There are narrative gaps that are either the result of sloppiness (possible, lets blame Thea von Harbou for all the film’s faults because she was a Nazi or something) or knowing elisions based on assumed familiarity with the material (the source stories go back centuries, as foundational to German culture as Homer’s epics were to the Greeks): why does Alberich the Dwarf King try to kill Siegfried? How does everyone seem to know about his one Achillean vulnerability? Why can Siegfried suddenly understand bird song? Why is Brunhild’s castle surrounded by fire? Assuming we know Wagner (or other versions of the saga), we’d have the answer to some or all of these questions, but then Lang is counting on our comparing his version to others and noting their dissimilarities, putting in stark relief his major variations: both their religious differences and his reframing the twisted psychodrama that leads to the tragedy in more natural terms: no love potion here, it’s Siegfried’s true love for Kriemhild that leads him to abuse Brunhild for the sake of Gunther. Brunhild comes off best in this world where everyone is a pretty terrible person, though limiting her revenge to just Siegfried seems a bit unfair. But he was the best of them, the one who purported to be a “hero” and should have acted like one.

Part Two: Kriemhild’s Revenge

While Part One of Lang’s Nibelungen paralleled its hero Siegfried’s transition form the world of myth (dragons and dwarfs) to the betrayals of reality (intrigue in the Burgundian court), Part Two finds us firmly planted in the actual, no magic helmets or talking birds to be found, just the single-minded quest for bloody revenge by Siegfried’s widow.

As the film begins, she remarries, to none other than Attila the Hun, setting us up for what is sure to be some badass war scenes as she inspires his horsemen to lay waste to the armies of Burgundy, bolstered by the fearsome appearance of Attila himself, by that perpetual avatar of Expressionism, Rudolph Klein-Rogge (who was also married to screenwriter Thea von Harbou, she left him for Lang in 1920). But the war never comes. Instead, years later, after Kriemhild and Attila have a young son, she finally persuades him to invite the Burgundian court to their home castle. Suspecting her foul intentions, Attila agrees, but on the condition that they be safe while they’re guests in his land, an ancient ideal of hospitality and safe passage. Attila won’t be her instrument of vengeance, neutered by fatherhood and his wife’s devotion to her dead hero he spends much of the film sulking and aghast at what unfolds before him.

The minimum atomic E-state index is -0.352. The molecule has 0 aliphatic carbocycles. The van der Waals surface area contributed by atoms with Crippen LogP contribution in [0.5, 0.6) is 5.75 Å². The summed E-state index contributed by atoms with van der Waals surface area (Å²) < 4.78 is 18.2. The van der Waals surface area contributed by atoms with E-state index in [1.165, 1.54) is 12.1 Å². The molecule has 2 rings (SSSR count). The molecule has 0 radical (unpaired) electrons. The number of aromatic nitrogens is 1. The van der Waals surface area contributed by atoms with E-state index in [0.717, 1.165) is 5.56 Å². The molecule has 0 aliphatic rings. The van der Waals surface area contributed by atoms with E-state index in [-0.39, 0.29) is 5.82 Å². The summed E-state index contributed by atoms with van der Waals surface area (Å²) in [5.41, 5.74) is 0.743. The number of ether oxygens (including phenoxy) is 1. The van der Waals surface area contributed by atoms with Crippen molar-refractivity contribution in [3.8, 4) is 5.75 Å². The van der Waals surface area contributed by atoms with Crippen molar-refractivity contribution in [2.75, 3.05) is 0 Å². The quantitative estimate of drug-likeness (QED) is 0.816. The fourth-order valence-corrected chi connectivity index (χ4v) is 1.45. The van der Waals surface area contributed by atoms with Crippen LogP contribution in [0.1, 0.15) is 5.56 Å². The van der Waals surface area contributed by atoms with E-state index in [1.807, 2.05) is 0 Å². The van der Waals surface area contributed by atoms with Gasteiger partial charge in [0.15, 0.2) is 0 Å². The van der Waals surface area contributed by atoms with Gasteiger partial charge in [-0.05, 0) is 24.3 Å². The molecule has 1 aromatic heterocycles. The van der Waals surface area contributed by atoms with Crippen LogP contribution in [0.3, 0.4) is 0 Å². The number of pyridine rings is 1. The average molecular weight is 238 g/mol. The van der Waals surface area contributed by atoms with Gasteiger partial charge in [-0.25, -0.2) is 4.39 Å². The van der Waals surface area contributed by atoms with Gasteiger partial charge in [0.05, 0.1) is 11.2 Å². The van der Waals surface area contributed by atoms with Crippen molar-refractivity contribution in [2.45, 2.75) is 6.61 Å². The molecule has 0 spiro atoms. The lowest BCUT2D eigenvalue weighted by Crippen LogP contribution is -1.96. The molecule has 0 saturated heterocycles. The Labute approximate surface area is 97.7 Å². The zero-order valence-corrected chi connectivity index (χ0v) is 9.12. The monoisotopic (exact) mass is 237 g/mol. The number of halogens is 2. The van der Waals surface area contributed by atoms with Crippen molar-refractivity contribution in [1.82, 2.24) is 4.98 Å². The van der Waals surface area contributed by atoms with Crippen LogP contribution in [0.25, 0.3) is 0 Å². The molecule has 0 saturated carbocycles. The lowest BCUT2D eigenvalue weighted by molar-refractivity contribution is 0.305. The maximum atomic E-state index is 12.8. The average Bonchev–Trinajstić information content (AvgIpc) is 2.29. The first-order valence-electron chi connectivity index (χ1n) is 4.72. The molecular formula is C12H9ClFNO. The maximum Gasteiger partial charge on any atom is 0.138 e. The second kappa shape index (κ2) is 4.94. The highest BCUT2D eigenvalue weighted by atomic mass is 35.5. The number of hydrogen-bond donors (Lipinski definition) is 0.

Lang sets the drama in a relatively few sets, the ahistorical High Medieval style of the Burgundians’ costumes and castles (full chain mail armor, long shields) contrasted with the primitive loincloths and mud brick huts of the Huns. The Burgundians stand erect, tall and blond with their honor stiffening their backs, while the Huns scurry about, low to the ground like vermin or Tolkein’s goblins. Through it all Kriemhild appears impassive, wrapped in a great cloak, single-minded and impervious to reason, dominating and directing the action from dark corners of the screen, a granitic wraith.

What follows is a tragedy of conflicting imperatives as tangled as that in any Hong Kong Triad saga: Kriemhild must exact her revenge, the Burgundians must protect Siegfried’s murderer (the terrifying and ruthless, one-eyed Hagen Tronje) and Attila must not allow the Burgundians to come to harm. Destruction is inevitable given the demands of the honor code. (That the Burgundians’ steadfast loyalty to Hagen despite his many crimes was surely a foundational myth to the cause of German nationalism makes the film all the more disturbing: he may be Hitler, but he’s our Hitler.)

Wagner’s Ring of the Nibelungen (“Nibelung” applies to the followers of Siegfried, alternately applied to the Burgundians, who stole Siegfried’s gold (which he had taken from the Dwarves, called Nibelungs, after killing their King, Alberich) and used it either as the foundation for their great wealth (Burgundy being one of the more impressive pre-Charlemagne kingdoms) or threw it into the Rhine because it was cursed) is based on a different version the story, based on Nordic mythology and focused more on Siegfried and Brunhild. Lang’s follows fairly closely the Nibelungenlied, a epic poem composed somewhere around 1200. Wagner’s story ends with the death of Siegfried, as Brunhild burns his body, rides into the fire and it spreads to Valhalla, bringing about the destruction of the gods. Lang’s story also ends in apocalypse, albeit a terrestrial that leaves Attila the Hun as the most moral man alive.